As I’ve mentioned before, my husband Bryan leads a ministry that serves chili to 100-200 local homeless people each Thursday night. At the end of the year, we took all three of our kids to serve for the first time (that’s two 4-year-olds and a 2-year-old). I had only been once before myself, so it was a new experience for me as well. We brought apples, bananas and tangerines and put them in a little wagon that the kids could pull around. What an impactful and emotion-filled night it was!
When we arrived, I have to admit I was a bit worried about what the kids would say or do. My concern was validated as soon as I opened the van door. Kenna immediately pointed to the people standing around and asked loudly, “Mommy, are THOSE the homeless people?”
I wished at that moment my car was outfitted with a giant hole to crawl into.
After we had a talk about holding questions until the ride home, we went to arrange food on tables with other volunteers. Bryan was away talking with some of his homeless friends when I suddenly heard his voice rise above the crowd.
“Someone call 911.”
I didn’t know why he said it, but my heart fell into my stomach. This was soon after the Connecticut shooting and my mind ran through a thousand scenarios of what could be happening. I rushed the kids into the van, telling them I wanted to get warm for a few minutes.
We soon learned that two of the homeless people got into a fight and one slashed the other’s face with a knife. The victim was treated and the attacker ran away. In four years of weekly service, Bryan had never before seen any serious violence. I decided we should go ahead and serve as we planned, but the incident weighed heavily on me. To be honest, I questioned my judgment for taking three small children to serve in an environment with such risks.
Reservations or not, it was time to pull the wagon around. Kenna, being the “take charge” person she is, grabbed the handle of the wagon and matter-of-factly approached the first person she saw. She asked, “Would you like an apple, banana or tangerine?”
The man requested a banana, and Kenna handed one to him. When Nathan saw how this was working, he picked up an apple and gave it to the same man. And then Alexa, our two-year-old, took a tangerine in her tiny hand and gently held her arm out to offer a third fruit. The visual of these small children reaching out with an unhesitant love to a man who appeared so different from anyone they had ever encountered literally gripped my heart.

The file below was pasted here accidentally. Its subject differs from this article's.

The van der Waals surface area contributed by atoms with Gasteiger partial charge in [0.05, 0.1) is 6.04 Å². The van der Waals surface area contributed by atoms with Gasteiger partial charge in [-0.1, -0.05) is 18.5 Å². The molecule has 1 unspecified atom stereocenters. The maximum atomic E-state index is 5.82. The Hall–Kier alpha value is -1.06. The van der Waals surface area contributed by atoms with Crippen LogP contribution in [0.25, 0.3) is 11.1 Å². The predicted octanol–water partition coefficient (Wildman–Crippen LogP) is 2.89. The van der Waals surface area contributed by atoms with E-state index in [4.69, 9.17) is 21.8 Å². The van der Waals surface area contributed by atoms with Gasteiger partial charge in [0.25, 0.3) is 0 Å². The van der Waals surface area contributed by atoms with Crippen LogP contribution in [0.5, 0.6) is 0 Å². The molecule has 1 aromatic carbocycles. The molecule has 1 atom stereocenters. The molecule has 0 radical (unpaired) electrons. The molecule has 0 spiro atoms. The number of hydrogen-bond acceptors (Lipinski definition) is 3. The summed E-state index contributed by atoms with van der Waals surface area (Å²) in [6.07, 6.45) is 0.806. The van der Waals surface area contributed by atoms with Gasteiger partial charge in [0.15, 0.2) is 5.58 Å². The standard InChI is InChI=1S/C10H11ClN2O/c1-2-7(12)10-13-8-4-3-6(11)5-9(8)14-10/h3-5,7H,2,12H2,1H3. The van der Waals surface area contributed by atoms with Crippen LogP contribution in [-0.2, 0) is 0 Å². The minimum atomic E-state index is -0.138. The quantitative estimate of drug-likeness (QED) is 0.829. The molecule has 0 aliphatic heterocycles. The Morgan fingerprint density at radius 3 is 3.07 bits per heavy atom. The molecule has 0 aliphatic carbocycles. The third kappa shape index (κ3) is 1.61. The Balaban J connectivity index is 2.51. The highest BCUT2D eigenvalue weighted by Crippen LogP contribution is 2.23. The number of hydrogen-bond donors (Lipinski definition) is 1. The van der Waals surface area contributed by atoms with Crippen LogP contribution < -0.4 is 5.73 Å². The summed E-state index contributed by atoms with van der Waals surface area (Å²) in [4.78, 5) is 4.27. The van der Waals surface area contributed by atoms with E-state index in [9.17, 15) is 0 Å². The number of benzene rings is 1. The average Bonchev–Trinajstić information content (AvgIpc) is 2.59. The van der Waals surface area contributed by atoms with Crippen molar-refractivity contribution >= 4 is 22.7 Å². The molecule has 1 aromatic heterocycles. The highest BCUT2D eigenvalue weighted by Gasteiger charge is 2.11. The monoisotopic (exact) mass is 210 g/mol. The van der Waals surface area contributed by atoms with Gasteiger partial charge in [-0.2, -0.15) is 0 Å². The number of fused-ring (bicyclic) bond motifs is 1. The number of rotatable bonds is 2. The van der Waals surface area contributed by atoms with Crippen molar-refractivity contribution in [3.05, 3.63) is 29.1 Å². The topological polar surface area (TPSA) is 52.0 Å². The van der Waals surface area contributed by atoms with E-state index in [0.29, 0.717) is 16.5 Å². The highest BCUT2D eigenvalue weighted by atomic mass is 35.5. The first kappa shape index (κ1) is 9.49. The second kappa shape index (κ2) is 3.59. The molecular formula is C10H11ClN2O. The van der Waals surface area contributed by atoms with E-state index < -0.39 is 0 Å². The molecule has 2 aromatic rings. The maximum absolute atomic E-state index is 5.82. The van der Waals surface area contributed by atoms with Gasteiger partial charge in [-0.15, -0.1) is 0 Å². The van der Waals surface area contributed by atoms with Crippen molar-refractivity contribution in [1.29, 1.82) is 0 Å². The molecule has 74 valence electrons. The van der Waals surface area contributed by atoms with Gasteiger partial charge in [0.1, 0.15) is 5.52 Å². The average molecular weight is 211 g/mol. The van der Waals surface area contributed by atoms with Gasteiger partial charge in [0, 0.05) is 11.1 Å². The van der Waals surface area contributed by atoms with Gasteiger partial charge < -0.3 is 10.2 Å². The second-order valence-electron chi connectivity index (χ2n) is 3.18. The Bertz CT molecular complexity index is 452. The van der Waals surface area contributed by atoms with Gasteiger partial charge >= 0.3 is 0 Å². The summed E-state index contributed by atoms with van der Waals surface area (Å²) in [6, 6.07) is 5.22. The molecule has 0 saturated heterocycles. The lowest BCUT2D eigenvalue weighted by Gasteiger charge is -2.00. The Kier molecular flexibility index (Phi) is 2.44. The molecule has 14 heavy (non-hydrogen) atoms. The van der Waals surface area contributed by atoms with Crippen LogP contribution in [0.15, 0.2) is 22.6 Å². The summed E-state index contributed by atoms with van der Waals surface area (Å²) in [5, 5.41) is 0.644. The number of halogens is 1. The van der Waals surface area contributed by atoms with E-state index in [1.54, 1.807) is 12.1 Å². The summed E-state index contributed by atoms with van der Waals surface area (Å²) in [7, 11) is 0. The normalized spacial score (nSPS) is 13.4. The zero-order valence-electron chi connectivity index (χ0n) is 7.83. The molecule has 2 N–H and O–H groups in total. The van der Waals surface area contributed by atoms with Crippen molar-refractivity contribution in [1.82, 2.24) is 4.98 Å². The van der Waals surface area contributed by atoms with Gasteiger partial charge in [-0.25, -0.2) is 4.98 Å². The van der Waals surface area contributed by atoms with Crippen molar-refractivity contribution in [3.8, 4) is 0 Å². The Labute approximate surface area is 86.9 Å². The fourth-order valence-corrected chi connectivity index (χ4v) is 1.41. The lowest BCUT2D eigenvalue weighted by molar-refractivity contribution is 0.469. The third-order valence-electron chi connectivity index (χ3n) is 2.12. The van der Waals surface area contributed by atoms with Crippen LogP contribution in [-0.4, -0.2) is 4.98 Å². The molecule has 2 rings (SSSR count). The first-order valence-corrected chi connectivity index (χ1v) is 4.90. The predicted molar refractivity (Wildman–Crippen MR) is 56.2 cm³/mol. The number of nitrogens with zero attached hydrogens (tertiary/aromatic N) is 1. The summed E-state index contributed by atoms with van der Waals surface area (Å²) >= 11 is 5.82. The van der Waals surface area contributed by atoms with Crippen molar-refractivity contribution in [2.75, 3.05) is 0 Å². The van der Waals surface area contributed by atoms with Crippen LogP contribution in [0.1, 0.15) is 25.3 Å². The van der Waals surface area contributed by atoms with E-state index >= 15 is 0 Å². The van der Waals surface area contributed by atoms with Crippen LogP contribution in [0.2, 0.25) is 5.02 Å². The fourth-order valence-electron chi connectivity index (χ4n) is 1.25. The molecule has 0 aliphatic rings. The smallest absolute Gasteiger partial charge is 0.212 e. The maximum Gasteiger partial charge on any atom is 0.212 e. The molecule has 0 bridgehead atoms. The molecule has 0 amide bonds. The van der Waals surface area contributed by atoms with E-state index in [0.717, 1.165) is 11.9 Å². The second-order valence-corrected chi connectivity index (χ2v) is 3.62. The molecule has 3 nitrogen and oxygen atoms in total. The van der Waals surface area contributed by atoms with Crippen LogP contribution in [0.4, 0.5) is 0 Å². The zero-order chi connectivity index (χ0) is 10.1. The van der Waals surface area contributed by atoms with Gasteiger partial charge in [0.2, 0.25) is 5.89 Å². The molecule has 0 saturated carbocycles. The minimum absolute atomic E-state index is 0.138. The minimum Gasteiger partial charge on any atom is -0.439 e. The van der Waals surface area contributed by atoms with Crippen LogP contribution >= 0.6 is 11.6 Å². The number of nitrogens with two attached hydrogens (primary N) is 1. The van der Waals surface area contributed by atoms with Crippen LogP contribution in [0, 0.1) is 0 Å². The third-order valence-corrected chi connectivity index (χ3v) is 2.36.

We gave out 150 pieces of fruit that night. There were people who beamed seeing the kids. There were people who didn’t respond at all because they were too high on drugs. There were people who said they don’t like fruit. There were people who had to explain they can’t eat apples because they have no teeth (due to extensive meth use). Nothing deterred the kids.
When we got into the car to leave, I started to debrief by telling the kids how happy they made the people they served and how happy they made God by spending the time to love others. I was puzzled to see Kenna start crying softly.
In an uncharacteristically gentle voice, she explained, “Mommy, we did not make them happy. What they need is comfortable beds.”
I couldn’t fight back the tears. I was amazed to see a genuinely broken heart in a four-year-old. And I was broken-hearted myself to witness her realization of the limitations we have in serving.
Nathan, who rarely gets serious, then offered his own solution in a hushed voice filled with heaviness: “Mommy, I know where there is a bed store. We can buy beds to put on the sidewalks.”
Oh, the tears that came.
It’s so natural to want serving to be an investment into tangible outcomes, like providing beds for the homeless. Even a four-year-old can see the temporary and insufficient material impact of a piece of fruit. But love doesn’t require outcomes. Love only requires being present. And love is what we are called to do.
I don’t have any easy answers as to whether it’s “appropriate” to take small children into a risky environment. What I do know is that this experience had a profound impact on my kids, offering them a window into what it means to simply love…even when all we have to materially offer is a piece of fruit.